Did Modi really sink the BJP?

Of all the surprises to come out of general election, the most delightful one is that Narendra Modi might be ousted as chief minister of Gujarat.

Two years ago, when he won the Gujarat state elections by a landslide, Modi looked like becoming the BJP’s national trump card. Today he is struggling to survive.

Why? Because, after much cogitation, Atal Bihari Vajpayee has come to the conclusion that the Gujarat riots polarised Muslims (and maybe Hindu secularists) against the party sufficiently to tip it into electoral defeat. Remember, the overall vote swing against the BJP in the general election was just 2.2%. So, says Vajpayee, ‘‘While I accept part of the blame for defeat, we cannot ignore other reasons like the carnage in Gujarat.’’

Many others favour this explanation. Chandrababu Naidu in Andhra Pradesh and Mamata Banerjee in West Bengal complain that Muslims voters deserted them.

I delight in Modi’s discomfiture, but do not believe he was responsible for the party’s defeat. The fact is that the quality of governance in most states is so terrible that voters keep ousting incumbents, with only a few exceptions. In 2003, most incumbent state governments lost whether they were ruled by the BJP (Himachal Pradesh) or Congress (Rajasthan, Madhya Pradesh and Chattisgarh). As the incumbent in New Delhi, the BJP was obviously in danger of suffering a similar fate. And so it did.

Had Modi been a key electoral issue, the BJP could not have swept the state elections in Rajasthan, Madhya Pradesh and Chattisgarh in December 2003. Those elections were closer in time to the Gujarat riots of 2002. So why pretend that this issue was crucial in May 2004?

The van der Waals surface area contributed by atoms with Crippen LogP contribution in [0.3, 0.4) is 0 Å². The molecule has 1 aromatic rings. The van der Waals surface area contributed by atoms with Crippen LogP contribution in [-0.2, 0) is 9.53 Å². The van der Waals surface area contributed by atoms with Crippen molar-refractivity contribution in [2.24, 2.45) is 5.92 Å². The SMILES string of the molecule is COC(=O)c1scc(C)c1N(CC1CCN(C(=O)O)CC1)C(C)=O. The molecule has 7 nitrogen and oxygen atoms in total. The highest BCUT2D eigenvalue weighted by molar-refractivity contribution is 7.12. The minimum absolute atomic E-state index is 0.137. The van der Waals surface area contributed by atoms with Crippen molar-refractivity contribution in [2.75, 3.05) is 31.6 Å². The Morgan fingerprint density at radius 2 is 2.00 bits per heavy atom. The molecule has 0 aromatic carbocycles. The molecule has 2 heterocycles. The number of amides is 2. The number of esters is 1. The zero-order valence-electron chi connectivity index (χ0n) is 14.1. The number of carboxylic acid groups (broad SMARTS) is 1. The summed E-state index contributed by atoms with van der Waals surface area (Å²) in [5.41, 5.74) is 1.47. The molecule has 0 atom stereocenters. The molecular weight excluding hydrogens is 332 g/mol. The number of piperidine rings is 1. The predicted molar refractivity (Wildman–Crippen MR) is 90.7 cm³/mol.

Data on voting patterns by religion are scarce. The only reliable source I know of is the ‘National Election Study’ of the Centre for Study of Developing Societies (CSDS), covering 27,000 respondents in all states on polling day. This shows that the share of the Muslim vote going to the BJP and its allies declined modestly, from 14% in 1999 to 11% in 2004.

Since Muslims account for one-eighth of the total population, Muslim vote loss cost the BJP and allies just 0.36% of the popular vote. This was a small fraction of the combines total vote erosion. Clearly the BJP lost support among not just Muslims but all sections of society. Its defeat owed more to general voter dissatisfaction with mis-governance than Gujarat’s carnage.

The defeat also owed something to the party’s terrible mis-judgment in forging alliances. By switching allies in Tamil Nadu from the DMK to Jayalalitha, it lost maybe 40 seats. It should have allied with rather than against the TRS in Andhra Pradesh.

Professor Yogendra Yadav of CSDS, the analyst I respect above all others, shows that in 2004, the BJP’s own share of the Muslim vote actually improved marginally, to 8%. This can hardly be described as a cataclysmic consequence of Modi.

However, BJP allies suffered a drop in Muslim vote share from 9% to 3%. This explains the grouses of Naidu and Mamata. Yet these are grossly exaggerated. In Andhra Pradesh, the Muslim vote share of the TDP-BJP combine fell from 44% to 34%. This translates into a decline of 3% of the popular vote, less than half the vote swing of 7% against the combine.

So, the combines problem was the loss of vote share among not just Muslims but all sections of society.

Viewed in perspective, the BJP has actually done remarkably well in regard to the Muslim vote. Along with its allies, it won only 3% of the Muslim vote in 1991, increased this to 5% in 1998, and then enjoyed a surge to 14% in 1999. This declined to 11% in 2004, but this level was still well above the BJP’s historical average.

The CSDS data are available to the BJP. Why then does Vajpayee seek to pin the blame on Modi? Because he has been taken in by the India Shining fable. I always scoffed at the concept of India Shining, and Indian voters have done so too. But Vajpayee seems to believe that India is indeed shining, thanks to his prime ministership. He believes that this should have won the election for the BJP, and if not then the blame must lie elsewhere. He is looking for a scapegoat, and has found one in Modi.

The RSS will ensure Modi’s survival. But I suspect even the RSS will, reluctantly, agree with Vajpayee on one thing. The BJP needs allies to return to power, and Muslim pogroms will drive away such allies. So, as an electoral imperative, Muslims must be wooed, not killed. Non-entities like Najma Heptullah must be welcomed into the party. In this lies hope.

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